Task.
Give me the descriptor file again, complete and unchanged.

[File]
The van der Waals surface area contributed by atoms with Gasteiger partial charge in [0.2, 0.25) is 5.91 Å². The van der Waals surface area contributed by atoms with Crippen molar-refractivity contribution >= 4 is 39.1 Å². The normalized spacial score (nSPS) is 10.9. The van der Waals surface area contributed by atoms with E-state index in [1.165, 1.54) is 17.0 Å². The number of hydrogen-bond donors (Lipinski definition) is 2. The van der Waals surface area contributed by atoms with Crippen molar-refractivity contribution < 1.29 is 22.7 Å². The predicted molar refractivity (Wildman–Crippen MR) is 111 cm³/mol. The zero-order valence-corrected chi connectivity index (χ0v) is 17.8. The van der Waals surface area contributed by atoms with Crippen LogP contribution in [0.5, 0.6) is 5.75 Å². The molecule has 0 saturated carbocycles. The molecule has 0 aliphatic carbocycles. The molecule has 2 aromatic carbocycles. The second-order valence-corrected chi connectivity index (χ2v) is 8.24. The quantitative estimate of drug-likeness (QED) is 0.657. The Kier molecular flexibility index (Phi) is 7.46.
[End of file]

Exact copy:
The van der Waals surface area contributed by atoms with Gasteiger partial charge in [0.2, 0.25) is 5.91 Å². The van der Waals surface area contributed by atoms with Crippen molar-refractivity contribution >= 4 is 39.1 Å². The normalized spacial score (nSPS) is 10.9. The van der Waals surface area contributed by atoms with E-state index in [1.165, 1.54) is 17.0 Å². The number of hydrogen-bond donors (Lipinski definition) is 2. The van der Waals surface area contributed by atoms with Crippen molar-refractivity contribution < 1.29 is 22.7 Å². The predicted molar refractivity (Wildman–Crippen MR) is 111 cm³/mol. The zero-order valence-corrected chi connectivity index (χ0v) is 17.8. The van der Waals surface area contributed by atoms with Crippen LogP contribution in [0.5, 0.6) is 5.75 Å². The molecule has 0 saturated carbocycles. The molecule has 0 aliphatic carbocycles. The molecule has 2 aromatic carbocycles. The second-order valence-corrected chi connectivity index (χ2v) is 8.24. The quantitative estimate of drug-likeness (QED) is 0.657. The Kier molecular flexibility index (Phi) is 7.46.